Old-school balloons weather changes
Every day just before 7am, Bureau of Meteorology Albany station manager Jason Balhorn spends about half an hour preparing a balloon to set off into the atmosphere.
It may sound childish but the balloon swells to the size of a house, reaches a height of 30km and travels about 150km east, all while transmitting a range of important weather data back to the Albany station.
Aptly named a weather balloon, BOM has been using the device for more than 100 years to measure weather conditions across the country.
An instrument known as a radiosonde is attached underneath the balloon, which transmits the information back to the station via radio.
Mr Balhorn said the use of balloons was essential to BOM’s day-to-day work.
“Balloon-based technology is a key component of the bureau’s operations, as balloons provide us with critical weather and climate-related measurements of the upper atmosphere,” he said
“Each flight gives a precise vertical profile of key variables, including temperature, pressure, humidity, wind speed and wind directions.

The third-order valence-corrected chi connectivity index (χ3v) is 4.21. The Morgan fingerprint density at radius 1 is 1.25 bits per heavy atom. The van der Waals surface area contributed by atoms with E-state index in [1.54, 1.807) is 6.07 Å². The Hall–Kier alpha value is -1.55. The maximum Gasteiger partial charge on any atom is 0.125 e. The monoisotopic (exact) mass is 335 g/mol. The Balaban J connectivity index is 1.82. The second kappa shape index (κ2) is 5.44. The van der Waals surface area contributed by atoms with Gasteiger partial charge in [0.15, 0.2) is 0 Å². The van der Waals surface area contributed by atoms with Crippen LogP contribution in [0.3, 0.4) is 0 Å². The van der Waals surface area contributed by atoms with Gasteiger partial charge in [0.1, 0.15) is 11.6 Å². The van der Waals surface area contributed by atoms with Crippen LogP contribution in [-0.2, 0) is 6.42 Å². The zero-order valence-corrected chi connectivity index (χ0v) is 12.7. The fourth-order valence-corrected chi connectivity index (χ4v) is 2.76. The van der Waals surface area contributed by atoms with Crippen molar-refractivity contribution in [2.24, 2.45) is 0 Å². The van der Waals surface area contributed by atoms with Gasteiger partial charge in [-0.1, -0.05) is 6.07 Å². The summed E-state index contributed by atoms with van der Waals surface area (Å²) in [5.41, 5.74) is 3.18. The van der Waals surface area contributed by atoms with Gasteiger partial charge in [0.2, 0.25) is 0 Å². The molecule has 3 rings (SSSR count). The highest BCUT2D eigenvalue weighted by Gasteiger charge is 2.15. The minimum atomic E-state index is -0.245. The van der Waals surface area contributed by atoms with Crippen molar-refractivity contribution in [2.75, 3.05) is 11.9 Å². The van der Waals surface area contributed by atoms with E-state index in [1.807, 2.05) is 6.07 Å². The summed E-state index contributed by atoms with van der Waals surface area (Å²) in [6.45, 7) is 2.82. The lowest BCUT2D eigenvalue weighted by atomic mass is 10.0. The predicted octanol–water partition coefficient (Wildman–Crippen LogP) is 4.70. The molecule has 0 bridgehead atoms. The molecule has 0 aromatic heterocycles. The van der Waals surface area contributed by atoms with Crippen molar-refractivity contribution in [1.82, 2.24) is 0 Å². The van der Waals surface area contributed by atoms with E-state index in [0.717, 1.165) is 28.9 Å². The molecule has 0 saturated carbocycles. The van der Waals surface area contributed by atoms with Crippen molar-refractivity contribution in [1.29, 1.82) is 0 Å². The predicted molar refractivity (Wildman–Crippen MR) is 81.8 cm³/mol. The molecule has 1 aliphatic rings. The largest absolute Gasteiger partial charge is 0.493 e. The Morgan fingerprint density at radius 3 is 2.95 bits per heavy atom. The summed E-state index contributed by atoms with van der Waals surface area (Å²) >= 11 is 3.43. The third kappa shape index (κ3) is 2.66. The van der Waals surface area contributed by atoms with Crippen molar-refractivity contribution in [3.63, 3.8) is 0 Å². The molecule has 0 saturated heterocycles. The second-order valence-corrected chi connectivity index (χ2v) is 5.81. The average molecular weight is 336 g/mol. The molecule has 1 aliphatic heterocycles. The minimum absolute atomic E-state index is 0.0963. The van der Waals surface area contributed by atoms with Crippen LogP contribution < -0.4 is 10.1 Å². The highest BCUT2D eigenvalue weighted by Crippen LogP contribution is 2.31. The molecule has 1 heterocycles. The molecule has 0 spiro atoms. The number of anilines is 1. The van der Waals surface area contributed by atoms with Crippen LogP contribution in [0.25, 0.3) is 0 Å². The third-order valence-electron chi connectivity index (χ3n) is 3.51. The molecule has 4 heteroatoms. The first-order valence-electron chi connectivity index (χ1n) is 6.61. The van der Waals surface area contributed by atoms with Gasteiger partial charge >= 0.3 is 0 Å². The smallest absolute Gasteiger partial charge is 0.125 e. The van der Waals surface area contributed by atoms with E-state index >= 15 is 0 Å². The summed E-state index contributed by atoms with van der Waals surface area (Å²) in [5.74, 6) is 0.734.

“So it gives us a profile of what the atmosphere actually looks like.”
Before the balloon has been released, it is filled with hydrogen gas to allow it to follow a specified rate of ascent.
“The assumed ascent rate is roughly 300m a minute,” Mr Balhorn said.
“If the balloon goes up at close enough to that rate, you can be sure that the sampling that it provides as it goes up is pretty consistent.”
With weather balloons released from nearly 1300 locations around the world each day, BOM launches about 65 a day across Australia.
Mr Balhorn ensures all the data collected makes its way to Perth for forecasting.
“You can see the data coming in once you’ve released the balloon and I get a graphical representation of what that data is analysing,” he said.
“Then I create a message so then all that data is represented in a code and that goes to Perth to go into the models to increase the forecasting accuracy.”
Despite improvements in technology, the balloons remain relevant, according to Mr Balhorn.
“Although complementary technologies such as satellites and wind profilers are increasingly used by the bureau, weather balloons remain a critical component of our observation network and will continue to play an important role during the next decade and beyond,” he said.
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